The population and demographic information on this page is based primarily on census data. Due to COVID-19, the U.S. Census Bureau has delayed processing some of the results of the 2020 decennial census. This page is being updated as additional data is released. Please take note of the year listed for each figure as there is a mix of newer and older data.
High Point’s historic population growth according to decennial census counts has seen the city grow from 2,500 residents in 1890 to over 114,000 in 2020:
The Planning & Development Dept. estimates the city’s population as of April 1 each year based on several sources, including the U.S. Census Bureau, the N.C. Office of Budget & Management, and residential building permits and demolitions issued by the City. In addition, the Planning & Development Dept. calculates the projected population of the city approximately every five years. The City’s most recent annual population estimates and projections are shown in the table below:
The estimate for 2022 was the first one to use the 2020 Census as a baseline. The 2021 estimate was revised downward because the original figure, which was still based on the 2010 Census due to delays in the release of 2020 Census results, was much higher than the actual count conducted in 2020. Updated population projections using 2020 Census data were completed in the fall of 2022 when all the information necessary to complete them became available.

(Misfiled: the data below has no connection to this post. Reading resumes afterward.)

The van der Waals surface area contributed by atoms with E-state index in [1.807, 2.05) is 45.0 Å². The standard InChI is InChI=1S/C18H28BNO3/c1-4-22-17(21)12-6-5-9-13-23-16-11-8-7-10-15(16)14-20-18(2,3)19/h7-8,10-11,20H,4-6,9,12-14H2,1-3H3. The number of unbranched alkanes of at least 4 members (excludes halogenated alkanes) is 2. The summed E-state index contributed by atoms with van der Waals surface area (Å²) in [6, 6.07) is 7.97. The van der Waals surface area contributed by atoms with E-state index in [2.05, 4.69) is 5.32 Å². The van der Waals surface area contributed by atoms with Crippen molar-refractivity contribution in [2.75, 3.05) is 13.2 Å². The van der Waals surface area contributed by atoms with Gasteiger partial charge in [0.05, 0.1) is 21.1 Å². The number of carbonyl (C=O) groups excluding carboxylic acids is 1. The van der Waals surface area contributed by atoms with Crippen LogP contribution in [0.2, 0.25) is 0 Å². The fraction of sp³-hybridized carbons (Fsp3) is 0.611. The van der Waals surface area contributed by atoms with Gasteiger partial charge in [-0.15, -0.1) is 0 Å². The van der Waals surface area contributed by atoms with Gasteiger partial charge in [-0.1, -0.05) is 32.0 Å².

The distribution of High Point’s 2020 population in five-year age increments reveals two immediately noticeable trends – the peak in 15 to 24-year-olds, and the wave of middle-aged Baby Boomers. The increase in the number of late teens and young adults is due in large part to High Point University’s significant growth but also builds on the large Millennial age group. As the Baby Boomers move out of mid-life they will contribute to the “graying” of the population, a trend that is being seen not only in High Point, but also across the nation.
Although most of the city’s population identified as either White (45.5%) or African-American (32.1%) during the 2020 Census, the trend in High Point over the past several decades has clearly been towards greater racial diversity. The percentage of the total population who identified as Asian grew from 6.1% to 8.8% from 2010 to 2020 and those in the Other category (which includes American Indians & Alaskan Natives, Native Hawaiian & Other Pacific Islanders, those of two or more races, and those who identified as some other race) grew from 7.3% to 13.6% over the same time period. These figures show that High Point is now a majority non-White city.
Hispanic/Latino is considered an ethnicity by the Census Bureau because those who identify as such can be members of any race. The charts below show the percentage of the total population who identified as Hispanic/Latino in the past two decennial censuses. They grew from 8.5% to 11.2% of the city’s total population from 2010 to 2020 and have more than doubled in size since 2000.